Agnico Eagle spending $1.4M a month on Nunavut workers kept home by pandemic
But company still hauled in more money last quarter than a year ago, and it envisions a strong finish to 2020
Agnico Eagle Mines Ltd. is spending $1.4 million per month to support its Nunavut-based workforce that’s been sent home during the COVID-19 pandemic, according to the company’s latest quarterly financial report.
Yet the company still found itself making more money during the second quarter of 2020 compared to last year’s second quarter, with a net income of $162.6 million, up from $126.3 million. That’s due to soaring gold prices and lower exploration and administrative costs, which ended up outweighing the burden of lower gold sales volumes and the cost of temporarily suspending operations once the pandemic hit.
“The second quarter was challenging given the global COVID-19 pandemic and its impact on our operations,” said CEO Sean Boyd in a statement that accompanied the financial report, released on July 29.
“While our business returned to normal production levels ahead of schedule in June, we did have seven of our eight mines on care and maintenance at one point during the quarter. We finished the quarter strong as our employees responded quickly and effectively with a plan to manage the mine shut downs and subsequent restart and ramp-up of operations while protecting the health, safety and well-being of our employees and the communities in which we operate.
“With the ramp-up of operations now complete and with July production expected to exceed 160,000 ounces of gold, the company is well positioned to have a strong second half with gold production expected to average 480,000 to 500,000 ounces per quarter with declining unit costs. As a result, we anticipate generating significant free cash flow in the second half of 2020.”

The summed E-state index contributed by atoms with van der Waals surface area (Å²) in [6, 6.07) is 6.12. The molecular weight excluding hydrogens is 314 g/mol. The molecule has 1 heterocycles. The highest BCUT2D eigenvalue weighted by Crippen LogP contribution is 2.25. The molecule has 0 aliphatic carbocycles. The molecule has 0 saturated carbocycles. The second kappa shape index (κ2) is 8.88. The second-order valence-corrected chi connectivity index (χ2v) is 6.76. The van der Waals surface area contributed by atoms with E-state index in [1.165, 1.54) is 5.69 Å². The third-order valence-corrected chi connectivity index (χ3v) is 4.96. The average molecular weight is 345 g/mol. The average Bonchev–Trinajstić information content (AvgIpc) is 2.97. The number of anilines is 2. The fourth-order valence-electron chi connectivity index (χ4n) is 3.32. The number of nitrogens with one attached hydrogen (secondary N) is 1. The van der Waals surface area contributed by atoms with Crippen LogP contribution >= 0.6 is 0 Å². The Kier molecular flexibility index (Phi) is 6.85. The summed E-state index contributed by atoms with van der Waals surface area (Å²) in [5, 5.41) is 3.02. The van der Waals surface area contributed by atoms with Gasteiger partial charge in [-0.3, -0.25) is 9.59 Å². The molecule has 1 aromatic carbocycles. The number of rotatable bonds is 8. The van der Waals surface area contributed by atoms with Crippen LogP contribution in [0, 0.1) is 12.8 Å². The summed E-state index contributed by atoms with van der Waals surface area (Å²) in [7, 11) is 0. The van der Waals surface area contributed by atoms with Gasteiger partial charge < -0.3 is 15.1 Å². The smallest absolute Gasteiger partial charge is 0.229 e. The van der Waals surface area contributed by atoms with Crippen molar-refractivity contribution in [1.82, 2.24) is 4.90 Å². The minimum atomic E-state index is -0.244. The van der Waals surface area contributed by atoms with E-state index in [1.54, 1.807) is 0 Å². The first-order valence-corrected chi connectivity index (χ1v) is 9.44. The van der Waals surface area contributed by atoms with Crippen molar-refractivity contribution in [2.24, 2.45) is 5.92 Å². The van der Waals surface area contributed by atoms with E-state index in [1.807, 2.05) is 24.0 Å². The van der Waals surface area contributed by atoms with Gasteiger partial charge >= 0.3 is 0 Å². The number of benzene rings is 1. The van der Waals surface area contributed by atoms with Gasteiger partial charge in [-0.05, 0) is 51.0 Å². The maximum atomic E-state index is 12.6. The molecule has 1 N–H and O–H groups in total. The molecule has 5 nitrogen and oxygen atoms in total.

The company now expects to produce from 1.68 to 1.73 million ounces of gold this year, compared to its previous guidance, or estimate, of 1.63 to 1.73 million ounces.
Its gold production guidance for 2021 and 2022 remains unchanged, with a midpoint of 2.05 million and 2.10 million ounces, respectively.
The company’s Nunavut mines operated at reduced levels from March 19 to early June. These reductions cost $8.1 million, according to the company.
While normal operations have since resumed, the company says it has no plans to return its Nunavut-based workers to its mine sites. These workers are receiving three-quarters of their normal salaries.
Agnico Eagle says it’s also spending $450,000 per month in Nunavut to help take preventive measures against COVID-19. These measures includes increased cleaning of equipment, the purchase of face masks, the testing of employees and supplies for surrounding communities.
“Agnico Eagle will continue to maintain high standards and strive to provide a healthy and safe working environment at each of its operations,” the company’s report states. “The company will continue to monitor the situation closely to respond promptly as needed.”
Two Agnico Eagle workers bound for the company’s Nunavut operations tested positive for COVID-19 at an off-site location, according to the report. Both workers have since recovered.
Melissa Bradley, the company’s community relations and communications superintendent, said that in both cases the workers tested positive while at home during their off period. The cases had not been previously publicized.
“The company does not report these cases since they were not on site, and there was no contact with other employees or community and the individuals do not reside in Nunavut,” she wrote in an email.
In the first case, a worker tested positive on March 13 while on vacation. That worker went into isolation and tested negative before returning to work in April.
In the second case, a worker started to exhibit COVID-19 symptoms during time off at home and later tested positive on July 2. On July 10, the worker had gone 72 hours without symptoms and isolation had been lifted. The worker remains at home and will be tested again before returning to the mine site.